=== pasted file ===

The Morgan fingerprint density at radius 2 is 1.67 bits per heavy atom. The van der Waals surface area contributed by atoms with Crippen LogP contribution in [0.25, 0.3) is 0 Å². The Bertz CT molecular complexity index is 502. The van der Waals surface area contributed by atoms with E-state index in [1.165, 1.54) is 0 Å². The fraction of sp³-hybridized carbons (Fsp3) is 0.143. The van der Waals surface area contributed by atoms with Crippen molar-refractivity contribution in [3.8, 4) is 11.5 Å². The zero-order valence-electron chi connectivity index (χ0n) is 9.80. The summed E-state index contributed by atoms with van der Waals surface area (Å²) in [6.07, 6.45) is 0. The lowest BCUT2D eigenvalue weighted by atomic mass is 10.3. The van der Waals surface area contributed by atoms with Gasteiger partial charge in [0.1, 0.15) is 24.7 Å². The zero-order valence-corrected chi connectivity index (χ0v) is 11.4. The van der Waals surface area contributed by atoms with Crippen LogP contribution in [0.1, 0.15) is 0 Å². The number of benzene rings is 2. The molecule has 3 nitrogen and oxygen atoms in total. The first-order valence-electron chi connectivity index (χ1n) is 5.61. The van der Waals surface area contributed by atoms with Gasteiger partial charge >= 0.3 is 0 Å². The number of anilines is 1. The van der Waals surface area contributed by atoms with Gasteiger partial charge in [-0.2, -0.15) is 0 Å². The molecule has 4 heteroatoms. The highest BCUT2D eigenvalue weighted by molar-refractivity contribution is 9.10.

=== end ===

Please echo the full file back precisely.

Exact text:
The Morgan fingerprint density at radius 2 is 1.67 bits per heavy atom. The van der Waals surface area contributed by atoms with Crippen LogP contribution in [0.25, 0.3) is 0 Å². The Bertz CT molecular complexity index is 502. The van der Waals surface area contributed by atoms with E-state index in [1.165, 1.54) is 0 Å². The fraction of sp³-hybridized carbons (Fsp3) is 0.143. The van der Waals surface area contributed by atoms with Crippen molar-refractivity contribution in [3.8, 4) is 11.5 Å². The zero-order valence-electron chi connectivity index (χ0n) is 9.80. The summed E-state index contributed by atoms with van der Waals surface area (Å²) in [6.07, 6.45) is 0. The lowest BCUT2D eigenvalue weighted by atomic mass is 10.3. The van der Waals surface area contributed by atoms with Gasteiger partial charge in [0.1, 0.15) is 24.7 Å². The zero-order valence-corrected chi connectivity index (χ0v) is 11.4. The van der Waals surface area contributed by atoms with Crippen LogP contribution in [0.1, 0.15) is 0 Å². The number of benzene rings is 2. The molecule has 3 nitrogen and oxygen atoms in total. The first-order valence-electron chi connectivity index (χ1n) is 5.61. The van der Waals surface area contributed by atoms with Gasteiger partial charge >= 0.3 is 0 Å². The number of anilines is 1. The van der Waals surface area contributed by atoms with Gasteiger partial charge in [-0.2, -0.15) is 0 Å². The molecule has 4 heteroatoms. The highest BCUT2D eigenvalue weighted by molar-refractivity contribution is 9.10.